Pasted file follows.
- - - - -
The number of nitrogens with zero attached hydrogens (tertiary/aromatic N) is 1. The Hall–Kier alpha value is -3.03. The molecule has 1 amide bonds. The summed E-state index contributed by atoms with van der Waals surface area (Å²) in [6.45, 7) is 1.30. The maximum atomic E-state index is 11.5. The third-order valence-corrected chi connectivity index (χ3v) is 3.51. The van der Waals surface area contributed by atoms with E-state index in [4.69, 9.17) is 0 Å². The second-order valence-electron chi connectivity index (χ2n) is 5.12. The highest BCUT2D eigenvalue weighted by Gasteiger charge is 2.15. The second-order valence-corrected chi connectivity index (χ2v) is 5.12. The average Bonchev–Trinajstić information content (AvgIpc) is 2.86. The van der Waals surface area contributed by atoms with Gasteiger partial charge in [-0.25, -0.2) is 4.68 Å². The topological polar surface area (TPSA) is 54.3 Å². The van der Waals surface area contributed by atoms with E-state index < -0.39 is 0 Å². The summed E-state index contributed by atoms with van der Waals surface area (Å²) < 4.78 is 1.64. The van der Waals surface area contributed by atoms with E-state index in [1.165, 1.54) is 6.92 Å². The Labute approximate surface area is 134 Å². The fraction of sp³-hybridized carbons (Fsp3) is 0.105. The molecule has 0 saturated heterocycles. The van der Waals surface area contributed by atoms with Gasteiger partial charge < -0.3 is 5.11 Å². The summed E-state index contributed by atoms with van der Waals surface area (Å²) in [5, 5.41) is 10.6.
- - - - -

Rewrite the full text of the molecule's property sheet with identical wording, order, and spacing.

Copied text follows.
The number of nitrogens with zero attached hydrogens (tertiary/aromatic N) is 1. The Hall–Kier alpha value is -3.03. The molecule has 1 amide bonds. The summed E-state index contributed by atoms with van der Waals surface area (Å²) in [6.45, 7) is 1.30. The maximum atomic E-state index is 11.5. The third-order valence-corrected chi connectivity index (χ3v) is 3.51. The van der Waals surface area contributed by atoms with E-state index in [4.69, 9.17) is 0 Å². The second-order valence-electron chi connectivity index (χ2n) is 5.12. The highest BCUT2D eigenvalue weighted by Gasteiger charge is 2.15. The second-order valence-corrected chi connectivity index (χ2v) is 5.12. The average Bonchev–Trinajstić information content (AvgIpc) is 2.86. The van der Waals surface area contributed by atoms with Gasteiger partial charge in [-0.25, -0.2) is 4.68 Å². The topological polar surface area (TPSA) is 54.3 Å². The van der Waals surface area contributed by atoms with E-state index < -0.39 is 0 Å². The summed E-state index contributed by atoms with van der Waals surface area (Å²) < 4.78 is 1.64. The van der Waals surface area contributed by atoms with E-state index in [1.165, 1.54) is 6.92 Å². The Labute approximate surface area is 134 Å². The fraction of sp³-hybridized carbons (Fsp3) is 0.105. The molecule has 0 saturated heterocycles. The van der Waals surface area contributed by atoms with Gasteiger partial charge < -0.3 is 5.11 Å². The summed E-state index contributed by atoms with van der Waals surface area (Å²) in [5, 5.41) is 10.6.